Role of race and ethnicity in the lives of children in history

The US-based Society for the History of Children and Youth is holding an online discussion through their listserv, H-Childhood. Responses will help shape the next Society for the History of Children and Youth newsletter.

Facilitators have posted two general questions that they hope will spark a good discussion. Here are the questions:

  1. What role did race and ethnicity in particular (along with class, gender, age, and region) play in the lives of children and youth of color in history? More pointedly, did race and ethnicity make for or lead to fundamentally different experiences of childhood for children and youth of color as compared to their white counterparts?
  2. Why is it important (if you think it is) to study children and youth of color in history? Will this work change our understanding of the history of childhood and youth in fundamental ways? If so, how so?

Discussion ends April 3rd.

30% cap on immigrant children in Italy’s schools

Citing lack of integration and social cohesion, Italian Education Minister Mariastella Gelmini proposes a quota for the maximum number of immigrant children in Italian classrooms.

The minister highlighted a case in Rome where parents refused to send their children to school because of what they perceived was an unreasonable foreign pupil ratio. Only 15 children of 180 were Italian.

Minister Gelmini said: “This is a situation which calls for reflection but at the same time we must also educate foreign children in Italian and teach them our constitution. Experience shows that it’s not enough just to insert immigrant children in classes.

‘We need to balance and weigh out their presence. There have been cases in which entire classes are made up of immigrant students, which is not ideal for true integration”. 

Two related news stories:

Mail Online: Italy wants 30% cap on number of immigrants per class to help with integration. March 27, 2009.

Telegraph UK: Italy’s centre-right government wants 30 per cent cap on immigrants in classrooms. March 24, 2009.

My New Home, TVO documentary about immigrant children

From the press release:

TVO examines the immigrant experience through a child’s eyes in a special interactive event beginning with part one of the two part documentary, My New Home. The film is followed by a live, interactive webcast discussion on Your Voice at on the immigrant experience in Ontario. This event airs during Belong or Bust: Where Do I Fit In?, a week of premier documentaries, dramas and current affairs programs that explore a variety of viewpoints on the themes of culture and identity and our place in society.

My New Home premieres Sunday March 22 at 8pm and again on Sunday March 29 at 8pm on TVO. Directed by Daisy Asquith and produced by Ricochet Productions.

Canada in a diasporic framework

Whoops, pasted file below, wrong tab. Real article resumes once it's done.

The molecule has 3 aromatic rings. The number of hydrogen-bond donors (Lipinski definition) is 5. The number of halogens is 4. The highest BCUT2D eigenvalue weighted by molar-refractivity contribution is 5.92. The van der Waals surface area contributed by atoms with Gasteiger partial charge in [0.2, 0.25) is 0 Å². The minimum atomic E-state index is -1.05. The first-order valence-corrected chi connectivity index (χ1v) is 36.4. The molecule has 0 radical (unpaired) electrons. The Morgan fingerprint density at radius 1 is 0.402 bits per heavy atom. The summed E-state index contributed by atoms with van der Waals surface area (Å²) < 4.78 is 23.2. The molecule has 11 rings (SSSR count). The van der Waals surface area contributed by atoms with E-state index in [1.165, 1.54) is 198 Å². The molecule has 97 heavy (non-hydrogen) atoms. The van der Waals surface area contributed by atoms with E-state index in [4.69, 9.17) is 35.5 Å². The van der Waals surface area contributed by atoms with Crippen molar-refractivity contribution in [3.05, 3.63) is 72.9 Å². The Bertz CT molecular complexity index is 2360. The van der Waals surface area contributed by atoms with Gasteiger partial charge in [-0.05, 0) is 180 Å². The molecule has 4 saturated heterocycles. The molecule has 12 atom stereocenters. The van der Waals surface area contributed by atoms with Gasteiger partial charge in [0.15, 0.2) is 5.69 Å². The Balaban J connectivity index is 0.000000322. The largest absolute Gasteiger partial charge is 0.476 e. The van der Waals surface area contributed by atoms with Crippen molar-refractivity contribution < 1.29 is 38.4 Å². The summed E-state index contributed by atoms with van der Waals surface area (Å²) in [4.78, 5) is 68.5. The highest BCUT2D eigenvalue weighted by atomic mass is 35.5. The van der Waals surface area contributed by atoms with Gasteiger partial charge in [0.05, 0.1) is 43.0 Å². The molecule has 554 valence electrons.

The Centre for Diaspora and Transnational Studies, University of Toronto and the International Institute for Diasporic Studies will hold a conference entitled “Canada in a Diasporic Framework: Future Policies and Agendas“. The conference will be held May 15-17 at the University of Toronto.

“The emerging field of ‘Diaspora Studies’ provides a powerful lens through which to view and understand the contemporary fabric of Canadian society and the opportunities and challenges it faces. In an attempt to proactively address these pressing concerns, the University of Toronto’s Centre for Diaspora and Transnational Studies and the International Institute for Diaspora Studies are convening an international conference to address the character, capacity and concerns of Canadian Diaspora communities, as both domestic and international actors, in order to analyse, understand and project possible outcomes of these vital dynamics forging twenty-first century Canada. Though focussing primarily on the Canadian context, the conference will also seek to place Canada in a comparative international perspective and to address diaspora issues pertinent to Canada, Europe, Australia and the US, among others”.

Call for reviews: International Journal of Multicultural Education

Taken from the National Association for Multicultural Education (NAME) listserv: “The International Journal of Multicultural Education (IJME) is soliciting reviews of multicultural children’s books for its fall issue on Indigenous cultures to be published in December. Reviews can be done for picture books, easy readers, transitional readers, chapter books and literature for young adults.

“IJME is a peer-reviewed open-access journal for scholars, practitioners and students of multicultural education. Committed to promoting educational equity, cross-cultural understanding, and global awareness in all levels of education, IJME publishes two issues a year on various multicultural education topics.